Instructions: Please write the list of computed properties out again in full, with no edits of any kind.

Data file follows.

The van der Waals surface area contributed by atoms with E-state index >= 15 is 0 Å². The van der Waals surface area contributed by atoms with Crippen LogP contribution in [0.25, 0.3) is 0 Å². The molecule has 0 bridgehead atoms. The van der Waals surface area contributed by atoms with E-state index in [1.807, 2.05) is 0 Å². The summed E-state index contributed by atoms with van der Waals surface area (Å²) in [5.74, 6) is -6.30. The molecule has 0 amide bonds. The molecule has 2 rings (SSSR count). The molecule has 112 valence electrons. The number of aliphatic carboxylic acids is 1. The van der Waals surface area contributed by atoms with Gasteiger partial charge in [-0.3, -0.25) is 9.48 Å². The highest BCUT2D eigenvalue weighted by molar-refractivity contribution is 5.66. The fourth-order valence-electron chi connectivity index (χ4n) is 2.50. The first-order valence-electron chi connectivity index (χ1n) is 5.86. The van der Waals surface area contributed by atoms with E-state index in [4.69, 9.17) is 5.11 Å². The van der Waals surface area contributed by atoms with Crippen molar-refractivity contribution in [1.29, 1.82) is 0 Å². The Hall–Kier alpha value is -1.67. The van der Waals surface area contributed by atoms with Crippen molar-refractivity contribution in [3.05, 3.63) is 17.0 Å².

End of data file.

The van der Waals surface area contributed by atoms with E-state index >= 15 is 0 Å². The van der Waals surface area contributed by atoms with Crippen LogP contribution in [0.25, 0.3) is 0 Å². The molecule has 0 bridgehead atoms. The van der Waals surface area contributed by atoms with E-state index in [1.807, 2.05) is 0 Å². The summed E-state index contributed by atoms with van der Waals surface area (Å²) in [5.74, 6) is -6.30. The molecule has 0 amide bonds. The molecule has 2 rings (SSSR count). The molecule has 112 valence electrons. The number of aliphatic carboxylic acids is 1. The van der Waals surface area contributed by atoms with Gasteiger partial charge in [-0.3, -0.25) is 9.48 Å². The highest BCUT2D eigenvalue weighted by molar-refractivity contribution is 5.66. The fourth-order valence-electron chi connectivity index (χ4n) is 2.50. The first-order valence-electron chi connectivity index (χ1n) is 5.86. The van der Waals surface area contributed by atoms with E-state index in [4.69, 9.17) is 5.11 Å². The van der Waals surface area contributed by atoms with Crippen molar-refractivity contribution in [1.29, 1.82) is 0 Å². The Hall–Kier alpha value is -1.67. The van der Waals surface area contributed by atoms with Crippen molar-refractivity contribution in [3.05, 3.63) is 17.0 Å².